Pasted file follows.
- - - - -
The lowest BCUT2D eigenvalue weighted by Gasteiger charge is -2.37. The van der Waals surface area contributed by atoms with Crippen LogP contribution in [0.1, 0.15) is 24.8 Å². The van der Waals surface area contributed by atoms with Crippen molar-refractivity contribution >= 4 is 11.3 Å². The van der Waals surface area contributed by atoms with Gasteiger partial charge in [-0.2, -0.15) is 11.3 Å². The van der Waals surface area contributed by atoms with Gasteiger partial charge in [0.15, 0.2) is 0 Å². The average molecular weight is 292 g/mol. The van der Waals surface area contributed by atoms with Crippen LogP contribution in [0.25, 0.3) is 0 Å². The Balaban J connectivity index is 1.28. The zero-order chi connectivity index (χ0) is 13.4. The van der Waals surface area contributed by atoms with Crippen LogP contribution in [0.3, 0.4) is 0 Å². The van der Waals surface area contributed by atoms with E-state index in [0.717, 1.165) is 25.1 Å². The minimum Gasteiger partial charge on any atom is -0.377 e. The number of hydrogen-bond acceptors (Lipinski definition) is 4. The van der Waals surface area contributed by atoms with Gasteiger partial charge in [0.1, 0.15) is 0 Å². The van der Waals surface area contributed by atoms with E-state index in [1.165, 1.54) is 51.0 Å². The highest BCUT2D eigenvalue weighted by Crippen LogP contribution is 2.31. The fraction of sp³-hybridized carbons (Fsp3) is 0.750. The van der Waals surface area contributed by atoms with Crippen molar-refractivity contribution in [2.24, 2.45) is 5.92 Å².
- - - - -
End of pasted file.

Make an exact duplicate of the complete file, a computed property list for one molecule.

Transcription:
The lowest BCUT2D eigenvalue weighted by Gasteiger charge is -2.37. The van der Waals surface area contributed by atoms with Crippen LogP contribution in [0.1, 0.15) is 24.8 Å². The van der Waals surface area contributed by atoms with Crippen molar-refractivity contribution >= 4 is 11.3 Å². The van der Waals surface area contributed by atoms with Gasteiger partial charge in [-0.2, -0.15) is 11.3 Å². The van der Waals surface area contributed by atoms with Gasteiger partial charge in [0.15, 0.2) is 0 Å². The average molecular weight is 292 g/mol. The van der Waals surface area contributed by atoms with Crippen LogP contribution in [0.25, 0.3) is 0 Å². The Balaban J connectivity index is 1.28. The zero-order chi connectivity index (χ0) is 13.4. The van der Waals surface area contributed by atoms with Crippen LogP contribution in [0.3, 0.4) is 0 Å². The van der Waals surface area contributed by atoms with E-state index in [0.717, 1.165) is 25.1 Å². The minimum Gasteiger partial charge on any atom is -0.377 e. The number of hydrogen-bond acceptors (Lipinski definition) is 4. The van der Waals surface area contributed by atoms with Gasteiger partial charge in [0.1, 0.15) is 0 Å². The van der Waals surface area contributed by atoms with E-state index in [1.165, 1.54) is 51.0 Å². The highest BCUT2D eigenvalue weighted by Crippen LogP contribution is 2.31. The fraction of sp³-hybridized carbons (Fsp3) is 0.750. The van der Waals surface area contributed by atoms with Crippen molar-refractivity contribution in [2.24, 2.45) is 5.92 Å².